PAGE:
• Yorkshire Terriers need proper proactive exposure to new sights, sounds, people, dogs, and other animals as a young puppy. Because they bond closely to one person (or a few family members), they tend to be protective and territorial when strangers approach. Their small size also makes many things in the environment overwhelming or scary, so early socialization during puppyhood is imperative for a well-adjusted dog.

TRAINER TIP

Pair meeting new people or animals with high-value training treats or a favorite toy, and keep introductions short and sweet so it doesn’t get overwhelming.

  • A Yorkie’s small size makes living with children difficult, as they can easily be injured with any rough handling and tend to get revved up with lots of noise and movement. However, they can do well with older children if they are socialized with them as puppies from a young age and the children are respectful in their handling. Young children and dogs should always be supervised, and it’s helpful for a dog to have their own “safe space” where they can go when they need some quiet time.

  • Yorkies do best as an only dog in the home. However, if properly introduced and socialized from a young age, they can live with other animals successfully.
Graphic - bouncing red ball image

Exercise Requirements

Yorkies are full of energy, and even though they’re small they can go-go-go! A couple of daily walks along with time for games help Yorkies stay in shape and burn off that terrier energy. Yorkies are known for their love of toys, so investing in some great size-appropriate fetch toys and stuffies will make playtime fun for both dog and human.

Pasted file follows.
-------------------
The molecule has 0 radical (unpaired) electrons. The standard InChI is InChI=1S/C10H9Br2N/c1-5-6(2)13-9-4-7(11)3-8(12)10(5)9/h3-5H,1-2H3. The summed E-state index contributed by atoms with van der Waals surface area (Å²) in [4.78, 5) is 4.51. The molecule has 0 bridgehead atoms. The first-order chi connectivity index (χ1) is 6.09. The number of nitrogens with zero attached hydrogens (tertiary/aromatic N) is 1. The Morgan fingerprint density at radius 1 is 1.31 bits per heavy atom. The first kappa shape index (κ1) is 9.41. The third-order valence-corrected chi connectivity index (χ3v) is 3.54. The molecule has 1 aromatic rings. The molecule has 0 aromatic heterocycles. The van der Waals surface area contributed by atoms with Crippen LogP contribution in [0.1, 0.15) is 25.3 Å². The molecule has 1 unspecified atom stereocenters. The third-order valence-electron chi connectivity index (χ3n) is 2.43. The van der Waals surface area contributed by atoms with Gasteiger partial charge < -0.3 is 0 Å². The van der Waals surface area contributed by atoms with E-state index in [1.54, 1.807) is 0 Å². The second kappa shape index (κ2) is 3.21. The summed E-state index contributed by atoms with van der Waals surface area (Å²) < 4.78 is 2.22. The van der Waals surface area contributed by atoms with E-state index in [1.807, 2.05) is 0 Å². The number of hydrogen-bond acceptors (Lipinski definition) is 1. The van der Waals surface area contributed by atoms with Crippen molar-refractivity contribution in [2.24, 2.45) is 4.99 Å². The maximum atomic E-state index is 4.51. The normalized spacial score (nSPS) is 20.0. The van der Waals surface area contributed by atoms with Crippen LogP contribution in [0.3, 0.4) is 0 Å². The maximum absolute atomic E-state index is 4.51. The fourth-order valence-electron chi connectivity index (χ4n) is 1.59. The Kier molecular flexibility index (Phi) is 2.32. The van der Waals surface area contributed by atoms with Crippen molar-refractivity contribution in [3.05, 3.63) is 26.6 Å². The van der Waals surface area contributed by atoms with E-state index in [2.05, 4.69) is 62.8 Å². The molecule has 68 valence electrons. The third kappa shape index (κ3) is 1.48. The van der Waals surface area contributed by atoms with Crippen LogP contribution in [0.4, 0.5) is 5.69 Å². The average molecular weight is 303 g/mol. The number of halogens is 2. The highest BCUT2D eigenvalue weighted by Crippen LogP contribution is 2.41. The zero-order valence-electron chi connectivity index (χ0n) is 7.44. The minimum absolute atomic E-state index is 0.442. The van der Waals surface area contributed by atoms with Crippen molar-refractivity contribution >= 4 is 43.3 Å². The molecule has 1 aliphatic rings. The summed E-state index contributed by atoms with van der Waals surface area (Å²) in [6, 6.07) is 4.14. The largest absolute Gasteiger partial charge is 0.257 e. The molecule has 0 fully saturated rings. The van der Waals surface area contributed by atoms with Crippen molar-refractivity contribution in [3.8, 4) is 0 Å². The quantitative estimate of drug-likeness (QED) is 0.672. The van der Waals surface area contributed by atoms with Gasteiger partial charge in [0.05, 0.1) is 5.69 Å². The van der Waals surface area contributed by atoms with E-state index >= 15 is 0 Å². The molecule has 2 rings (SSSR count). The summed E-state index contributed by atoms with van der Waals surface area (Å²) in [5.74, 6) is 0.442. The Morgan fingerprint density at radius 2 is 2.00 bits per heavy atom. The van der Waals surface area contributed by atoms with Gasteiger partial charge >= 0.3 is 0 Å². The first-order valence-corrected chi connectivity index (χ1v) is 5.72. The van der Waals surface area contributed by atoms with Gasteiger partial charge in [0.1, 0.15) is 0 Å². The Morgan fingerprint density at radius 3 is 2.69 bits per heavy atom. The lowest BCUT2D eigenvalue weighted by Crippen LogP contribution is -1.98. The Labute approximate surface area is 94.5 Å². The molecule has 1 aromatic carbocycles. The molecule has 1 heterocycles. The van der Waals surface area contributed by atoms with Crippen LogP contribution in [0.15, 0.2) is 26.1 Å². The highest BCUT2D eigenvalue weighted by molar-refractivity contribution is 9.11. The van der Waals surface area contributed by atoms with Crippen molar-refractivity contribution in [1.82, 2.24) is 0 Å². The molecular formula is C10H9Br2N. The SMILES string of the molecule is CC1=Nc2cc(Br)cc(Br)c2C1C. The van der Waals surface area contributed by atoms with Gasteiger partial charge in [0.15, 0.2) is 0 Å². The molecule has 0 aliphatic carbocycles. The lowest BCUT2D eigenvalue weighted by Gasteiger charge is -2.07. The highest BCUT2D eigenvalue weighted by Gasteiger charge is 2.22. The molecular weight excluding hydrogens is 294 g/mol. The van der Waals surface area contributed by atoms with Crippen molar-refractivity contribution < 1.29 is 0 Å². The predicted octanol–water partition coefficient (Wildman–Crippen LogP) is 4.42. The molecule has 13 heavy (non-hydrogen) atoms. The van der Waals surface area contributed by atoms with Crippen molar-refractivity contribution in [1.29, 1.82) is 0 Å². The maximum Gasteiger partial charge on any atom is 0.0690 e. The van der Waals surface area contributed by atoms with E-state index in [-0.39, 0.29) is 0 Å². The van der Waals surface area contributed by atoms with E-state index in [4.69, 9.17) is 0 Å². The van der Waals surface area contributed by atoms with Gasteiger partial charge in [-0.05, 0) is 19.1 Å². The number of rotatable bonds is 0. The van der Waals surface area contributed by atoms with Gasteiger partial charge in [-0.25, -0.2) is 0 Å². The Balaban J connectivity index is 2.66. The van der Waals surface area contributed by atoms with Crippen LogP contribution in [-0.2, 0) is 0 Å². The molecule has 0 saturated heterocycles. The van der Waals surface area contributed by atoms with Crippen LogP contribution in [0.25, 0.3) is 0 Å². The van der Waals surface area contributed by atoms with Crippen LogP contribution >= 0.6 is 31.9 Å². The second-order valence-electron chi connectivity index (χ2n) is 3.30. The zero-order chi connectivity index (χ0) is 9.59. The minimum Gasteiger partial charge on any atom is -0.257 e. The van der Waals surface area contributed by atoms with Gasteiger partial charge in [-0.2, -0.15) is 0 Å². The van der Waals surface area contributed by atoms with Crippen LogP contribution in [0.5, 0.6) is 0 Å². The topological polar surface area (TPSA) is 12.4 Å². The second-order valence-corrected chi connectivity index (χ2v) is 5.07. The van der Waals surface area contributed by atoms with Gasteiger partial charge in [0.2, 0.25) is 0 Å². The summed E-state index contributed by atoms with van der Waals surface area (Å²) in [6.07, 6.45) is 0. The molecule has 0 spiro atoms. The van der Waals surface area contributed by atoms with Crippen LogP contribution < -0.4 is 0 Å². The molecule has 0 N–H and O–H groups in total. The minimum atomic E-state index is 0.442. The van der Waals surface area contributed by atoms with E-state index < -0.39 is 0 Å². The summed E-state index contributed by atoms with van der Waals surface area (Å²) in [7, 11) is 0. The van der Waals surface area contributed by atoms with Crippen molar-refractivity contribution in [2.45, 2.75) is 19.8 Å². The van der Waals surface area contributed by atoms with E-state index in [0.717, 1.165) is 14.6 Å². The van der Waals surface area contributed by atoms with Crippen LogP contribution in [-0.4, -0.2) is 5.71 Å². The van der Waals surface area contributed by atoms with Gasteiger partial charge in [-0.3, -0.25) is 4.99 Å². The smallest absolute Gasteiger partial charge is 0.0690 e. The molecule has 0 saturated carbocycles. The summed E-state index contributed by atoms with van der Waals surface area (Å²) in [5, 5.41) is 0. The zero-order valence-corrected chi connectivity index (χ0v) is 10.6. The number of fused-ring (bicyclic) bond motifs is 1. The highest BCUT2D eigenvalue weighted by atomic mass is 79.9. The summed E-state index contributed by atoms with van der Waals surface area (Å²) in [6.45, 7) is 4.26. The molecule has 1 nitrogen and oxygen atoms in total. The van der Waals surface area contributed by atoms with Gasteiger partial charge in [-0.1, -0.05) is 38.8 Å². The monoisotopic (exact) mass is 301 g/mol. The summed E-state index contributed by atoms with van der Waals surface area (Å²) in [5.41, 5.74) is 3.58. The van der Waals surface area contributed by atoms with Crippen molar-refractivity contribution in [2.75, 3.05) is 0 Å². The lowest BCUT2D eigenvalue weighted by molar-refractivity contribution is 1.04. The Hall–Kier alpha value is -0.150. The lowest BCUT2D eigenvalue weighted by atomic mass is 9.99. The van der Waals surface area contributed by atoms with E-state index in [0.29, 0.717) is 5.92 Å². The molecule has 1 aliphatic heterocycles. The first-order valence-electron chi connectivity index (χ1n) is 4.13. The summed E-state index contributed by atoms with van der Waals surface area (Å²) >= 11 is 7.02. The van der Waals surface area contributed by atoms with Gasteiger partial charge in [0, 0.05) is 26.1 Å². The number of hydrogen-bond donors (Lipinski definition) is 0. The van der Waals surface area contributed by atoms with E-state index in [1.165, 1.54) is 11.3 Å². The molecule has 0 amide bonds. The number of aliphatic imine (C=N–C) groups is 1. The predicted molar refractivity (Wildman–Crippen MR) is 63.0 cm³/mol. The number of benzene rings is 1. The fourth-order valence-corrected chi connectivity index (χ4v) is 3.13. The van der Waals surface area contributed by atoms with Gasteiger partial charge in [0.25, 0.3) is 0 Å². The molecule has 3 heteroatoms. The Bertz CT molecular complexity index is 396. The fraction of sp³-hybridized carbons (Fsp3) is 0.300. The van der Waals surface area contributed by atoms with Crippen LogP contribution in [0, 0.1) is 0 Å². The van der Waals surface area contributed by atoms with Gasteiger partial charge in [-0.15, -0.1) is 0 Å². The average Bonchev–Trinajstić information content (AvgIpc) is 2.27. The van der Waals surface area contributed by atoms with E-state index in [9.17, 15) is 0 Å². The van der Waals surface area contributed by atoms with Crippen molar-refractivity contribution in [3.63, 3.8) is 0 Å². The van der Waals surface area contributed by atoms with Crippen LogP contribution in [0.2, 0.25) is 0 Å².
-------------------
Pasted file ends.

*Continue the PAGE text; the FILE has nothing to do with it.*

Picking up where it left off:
Their small size means they shouldn’t be jumping from heights such as furniture or out of the car, as it’s easy for them to injure themselves. Yorkies can even be seriously injured in jumps or a fall from their owner’s arms. They’ll appreciate easier access to their favorite couch nesting spots with a ramp or dog stairs, and should be lifted in and out of cars and on and off furniture.

Mental Enrichment Needs

Yorkshire Terriers are quick-witted and love having a challenge to solve. Keep their brain engaged and sharp by joining training classes, dog sports, and providing lots of mental enrichment activities at home. Yorkies love food puzzles and interactive toys and excel in trick training!

Common Behavioral Issues